Is it just me, or does road rage seem to be more prevalent nowadays than it used to be? It seems that if you accidentally cut someone off, drive in the left lane too long, or use your horn to signal your presence, you may just tick someone off. I am not innocent, either, and can say I have found myself on both sides of this situation.

What do you do when: someone cuts you off in traffic; you notice someone texting and driving; someone changes lanes in front of you without using a turn signal; someone drives too slowly in the left lane; or someone stops at an intersection where there is no yield or stop sign and no vehicles in sight? Do you pay it no mind, do you honk your horn, or do you throw your hands in the air? I’m sure most of us, if not all of us, are not innocent of committing these types of traffic transgressions, albeit inadvertent, so shouldn’t we be slow to cast the first stone?

Admittedly, one of my pet peeves is people using the DOT (Department of Transportation) turnouts to make illegal U-turns (What are DOT turnouts? You know, those spaces in between the opposite direction freeway lanes, in the medians, where police often park to clock your speed?). I wasn’t as sensitive to people using these DOT turnouts until I met a couple of clients (one was a motorcycle rider) who got into serious collisions because of people using these DOT turnouts to make illegal U-turns, braking in the left lane of the freeway, and leaving drivers behind them scrambling to stop behind them, or to switch lanes, if they were able to. What’s worse is that this type of maneuver is not only incredibly risky, inconsiderate of other drivers, and negligent, but it’s also illegal, as there are signs prohibiting U-turns just before every DOT turnout.

On several occasions I have warned (or chastised) many drivers (by sounding my horn) who I have seen using the DOT turnouts to attempt illegal U-turns, because I know how dangerous they are. Many times they are not turning into my lane from a DOT turnout, but I have hoped to bring my disapproval to their attention by sounding my horn. However, on one occasion, where I was in the left lane of a freeway, a driver was attempting a U-turn from a DOT turnout in order to enter my lane, so I sounded my horn, in warning, to avoid a collision. I, afterward, entered the middle lane, and then that driver caught up alongside me. The driver’s wild eyes made him appear irate as he yelled things in my direction even though both vehicles’ windows were up. I believe that he wanted me to pull my vehicle over to talk things over, but I declined, and motioned to him with my fists that I was simply trying to avoid a collision—the closed fists may have conveyed the wrong message, which he may have misunderstood, thinking it was an invitation to fight. However, I was with my wife and my two little girls, and I would most certainly not try to start a fight with someone under those circumstances, and certainly not with two men in another vehicle who had as many face and neck tattoos as they did! I just kept driving straight forward and tried to ignore them, even as they seemed to pull over onto the left shoulder, then caught back up to me, and tried to get my attention by giving me the one finger salute and driving erratically, finally speeding off in their brown-colored 1990s Chevrolet Blazer.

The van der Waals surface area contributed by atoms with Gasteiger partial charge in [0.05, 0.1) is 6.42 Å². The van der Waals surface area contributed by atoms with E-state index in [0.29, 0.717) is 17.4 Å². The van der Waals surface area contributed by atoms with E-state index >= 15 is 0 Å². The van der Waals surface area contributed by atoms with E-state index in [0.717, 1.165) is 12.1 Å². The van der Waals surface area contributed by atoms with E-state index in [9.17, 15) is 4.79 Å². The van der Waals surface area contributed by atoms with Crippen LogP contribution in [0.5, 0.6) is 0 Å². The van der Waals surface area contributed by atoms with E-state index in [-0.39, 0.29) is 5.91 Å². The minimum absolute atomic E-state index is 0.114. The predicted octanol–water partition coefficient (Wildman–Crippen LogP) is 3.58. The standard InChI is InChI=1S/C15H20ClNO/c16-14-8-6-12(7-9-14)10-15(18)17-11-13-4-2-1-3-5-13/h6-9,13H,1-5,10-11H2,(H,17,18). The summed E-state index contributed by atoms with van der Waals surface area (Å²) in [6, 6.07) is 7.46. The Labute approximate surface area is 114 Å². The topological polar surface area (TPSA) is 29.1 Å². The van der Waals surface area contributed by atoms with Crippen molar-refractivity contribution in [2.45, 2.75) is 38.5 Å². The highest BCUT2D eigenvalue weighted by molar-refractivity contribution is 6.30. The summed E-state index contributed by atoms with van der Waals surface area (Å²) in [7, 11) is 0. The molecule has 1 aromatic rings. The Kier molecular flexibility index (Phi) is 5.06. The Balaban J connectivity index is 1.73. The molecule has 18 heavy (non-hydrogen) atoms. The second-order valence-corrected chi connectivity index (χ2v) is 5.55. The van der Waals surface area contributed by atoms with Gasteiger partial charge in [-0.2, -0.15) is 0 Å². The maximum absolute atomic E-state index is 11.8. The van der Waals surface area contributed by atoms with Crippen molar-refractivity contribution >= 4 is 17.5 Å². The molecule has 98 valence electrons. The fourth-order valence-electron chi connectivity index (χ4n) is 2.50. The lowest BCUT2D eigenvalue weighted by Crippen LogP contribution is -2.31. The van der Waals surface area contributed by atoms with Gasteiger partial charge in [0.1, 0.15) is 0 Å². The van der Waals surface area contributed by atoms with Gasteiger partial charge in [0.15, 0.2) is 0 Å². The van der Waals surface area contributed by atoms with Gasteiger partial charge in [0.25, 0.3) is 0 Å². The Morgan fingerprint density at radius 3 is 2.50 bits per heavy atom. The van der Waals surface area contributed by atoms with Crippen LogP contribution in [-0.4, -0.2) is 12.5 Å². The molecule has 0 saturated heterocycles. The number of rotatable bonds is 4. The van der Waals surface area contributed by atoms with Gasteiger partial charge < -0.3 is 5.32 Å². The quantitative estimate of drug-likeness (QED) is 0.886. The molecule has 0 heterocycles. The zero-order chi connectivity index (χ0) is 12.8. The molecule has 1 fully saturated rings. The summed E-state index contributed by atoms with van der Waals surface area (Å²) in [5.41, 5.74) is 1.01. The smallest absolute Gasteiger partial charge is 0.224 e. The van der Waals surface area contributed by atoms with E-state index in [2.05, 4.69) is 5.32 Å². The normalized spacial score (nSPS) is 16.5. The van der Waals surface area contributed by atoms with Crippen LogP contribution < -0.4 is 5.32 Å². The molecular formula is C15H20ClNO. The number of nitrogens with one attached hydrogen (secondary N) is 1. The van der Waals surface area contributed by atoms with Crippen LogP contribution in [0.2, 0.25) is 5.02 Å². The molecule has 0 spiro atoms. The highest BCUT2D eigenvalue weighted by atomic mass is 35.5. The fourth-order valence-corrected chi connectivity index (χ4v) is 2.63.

On another occasion, I was driving to work from Pasco to Kennewick, after dropping off my two little girls at the babysitter’s house. I was nearing Richland when the driver of a grey Audi wagon decided to slam on his brakes in the middle of a three lane freeway to attempt a U-turn by using one of these DOT turnouts, just as I was switching from the right lane into the middle lane. I didn’t even have time to sound my horn, as my life flashed before my eyes, and while I both frantically braked and switched back into the right lane. I was very angry with that driver—at his extreme recklessness and disregard for my life, and potentially those of my daughters, had they still been with me. I certainly would have raised my hands at that driver (with enthusiasm!) had freeway speeds not put me out of sight of the driver within mere seconds.

But, why lose your calm over these minor transgressions? If we are lucky enough to avoid a collision, we should be thankful that we are okay, and that our lives were only disrupted but for a split second, if at all. However, if you are unfortunate enough to be involved in a collision, you can always come to our office to make sure that you get justice and receive adequate compensation for the damages caused by the negligence of another driver. Don’t get mad—get Anderson Law!

Some common courtesy and defensive driving may do away with much of the rage going on nowadays, and we may do away with much of it by just learning to forgive minor transgressions—maybe taking a deep breath and counting to 10. However, when negligent driving not only affects your mood, but actually causes you damages, don’t get mad—call us instead!

– By Edwardo Morfin, attorney at Anderson Law


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